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Quantum Physics: The Universe Calls, Are We Listening?

October 24, 2010

Nothing that I can do will change the structure of the universe. But maybe, by raising my voice I can help the greatest of all causes — goodwill among men and peace on earth.

Einstein’s Last Laugh

Many thanks to my friend and mentor, Earl Lavender, for pointing out a powerful scientific development which is turning theory into observable fact.  He noted that quantum or particle physics is providing dramatic proof of a world view, nay a universe view, vastly different than the one we have all grown to accept.  Data is beginning to emerge as generated by the Large Hadron Collider on the Franco-Swiss border near Geneva, Switzerland. The first human engineered collisions of sub-atomic particles in this high energy collider have begun to take place this year, at fractions of the energy the collider is capable of generating.

The data emerging  is proving that Einstein’s theory of relativity is more reality than theory.  E=mc2 is more than a mathematical equation, it represents a fundamental shift from mechanical descriptions of how the world works to one of immensely interdependent relationships.  The theory of relativity (actually two theories which work in combination:  special relativity and general relativity) hypothesized algebraic relationships between seemingly incompatible physical forces: energy, time and matter.  More particularly, the relativity between these fundamental cosmic forces is precise, predictable and quantifiable.  As energy increases, time (speed of light) and matter increase with time increasing as a square of matter’s increase. Simply stated the theory of relativity maintains that all is not constant, but variable and in direct proportional relationship with opposing forces.  In other words, the universe is not a zero sum game,  but infinitely and proportionately variable. As dark increases, light decreases.  Thus theoretical “black holes” exist in space where the density of dark is so great, neither light nor energy could escape.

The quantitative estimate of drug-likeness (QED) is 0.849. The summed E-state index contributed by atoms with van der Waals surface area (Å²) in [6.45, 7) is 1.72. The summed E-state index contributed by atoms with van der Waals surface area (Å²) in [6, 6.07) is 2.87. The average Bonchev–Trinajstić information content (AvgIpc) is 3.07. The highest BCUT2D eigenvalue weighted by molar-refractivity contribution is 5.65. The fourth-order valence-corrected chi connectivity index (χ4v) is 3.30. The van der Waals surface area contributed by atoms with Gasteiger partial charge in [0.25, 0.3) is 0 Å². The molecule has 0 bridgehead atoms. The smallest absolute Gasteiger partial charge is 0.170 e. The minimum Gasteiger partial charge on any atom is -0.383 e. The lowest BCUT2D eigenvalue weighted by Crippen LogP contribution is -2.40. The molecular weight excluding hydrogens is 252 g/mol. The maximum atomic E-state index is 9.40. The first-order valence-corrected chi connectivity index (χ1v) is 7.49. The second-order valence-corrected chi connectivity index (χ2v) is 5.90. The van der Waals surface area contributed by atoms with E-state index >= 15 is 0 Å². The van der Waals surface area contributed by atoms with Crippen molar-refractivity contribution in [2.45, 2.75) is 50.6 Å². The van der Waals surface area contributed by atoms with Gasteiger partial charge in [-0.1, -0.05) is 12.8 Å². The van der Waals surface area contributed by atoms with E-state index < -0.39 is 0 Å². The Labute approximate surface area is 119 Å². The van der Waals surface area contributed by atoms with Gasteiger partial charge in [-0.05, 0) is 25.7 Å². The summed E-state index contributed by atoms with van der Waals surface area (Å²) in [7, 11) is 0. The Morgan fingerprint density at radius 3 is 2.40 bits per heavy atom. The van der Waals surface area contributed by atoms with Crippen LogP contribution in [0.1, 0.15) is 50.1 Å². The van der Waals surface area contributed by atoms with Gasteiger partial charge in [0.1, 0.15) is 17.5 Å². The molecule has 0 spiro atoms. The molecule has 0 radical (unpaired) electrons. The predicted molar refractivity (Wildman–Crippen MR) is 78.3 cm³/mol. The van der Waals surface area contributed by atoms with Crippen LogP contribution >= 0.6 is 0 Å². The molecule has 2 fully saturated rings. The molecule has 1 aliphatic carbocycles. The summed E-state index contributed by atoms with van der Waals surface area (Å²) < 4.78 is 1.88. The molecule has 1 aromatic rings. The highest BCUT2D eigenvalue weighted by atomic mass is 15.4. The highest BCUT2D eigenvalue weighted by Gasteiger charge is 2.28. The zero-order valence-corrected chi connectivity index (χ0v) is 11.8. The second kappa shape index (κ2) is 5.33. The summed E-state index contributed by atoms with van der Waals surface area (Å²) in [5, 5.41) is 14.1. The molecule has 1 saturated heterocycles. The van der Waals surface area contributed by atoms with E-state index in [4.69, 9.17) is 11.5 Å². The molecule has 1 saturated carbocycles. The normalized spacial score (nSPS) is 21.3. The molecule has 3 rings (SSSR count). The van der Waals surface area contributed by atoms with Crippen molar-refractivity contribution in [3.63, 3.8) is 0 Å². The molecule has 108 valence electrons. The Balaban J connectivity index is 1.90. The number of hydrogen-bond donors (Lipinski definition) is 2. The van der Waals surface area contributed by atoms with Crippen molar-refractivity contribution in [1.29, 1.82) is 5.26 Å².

However, without proof a theory is just a theory.  The LHC has begun to provide the proof. In controlled experiments beginning this year (105 years after first theorized by Einstein), particle theorists (or quantum theorists) are having a field day.  Depending on how deep you want to go, you can understand why these discoveries are so formative and energizing to the scientific, astrophysical, religious and behavioral science communities.  For folks like me, Quantum Physics for Dummies might be sufficient to “get it”.  If you want to dig a little deeper and get a more detailed introduction for lay people, try Discovering the Quantum Universe.  For the Bravehearts who want to dig deep and wallow in technical jargon, try Revealing the Hidden Nature of Space and Time:  Charting the Course for Elementary Particle Physics.

I know you’re waiting for me so say it, so here goes:  “What does all this have to do with conflict management?”  You know the answer, “Everything!”

Now that the LHC is operational, it will be increasingly difficult to cling to dualistic thinking.  “Either/or” outcomes will have increasingly less logical force.  “Both/and” thinking will become the hallmark of innovation and forward progress: relationally, economically, socially and politically.  Partisanship is dying.  Like management and fundamentalism, dualistic approaches to life must suffer a well deserved burial.  (See prior posts in this space:  Mass Collaboration:  Will Management Really Die? and The End of Coercive Power:  Really?)

Win/lose approaches no longer have scientific support.  “I win at your expense” has become neanderthal thinking.  Public policy must no longer become choices between the extreme poles of a continuum of positions.  Einstein is laughing from his grave at our prevailing conflict solving strategies as a relic of the dark ages.

Are we willing to learn how to manage the polarities of opposing thought?  See:  Polarity Management: The Creative Power of the Conceptual Age Those who are willing to acquire these skills will be leading our culture into the future.  An abundant future, rich with potential and innovation.  Those who are not, will be seen as relics of an age of scarcity thinking and competitive destruction, fighting for ever smaller pieces of a shrinking pie.

Let’s join Einstein in the laughter.  The cosmos is watching . . . and waiting.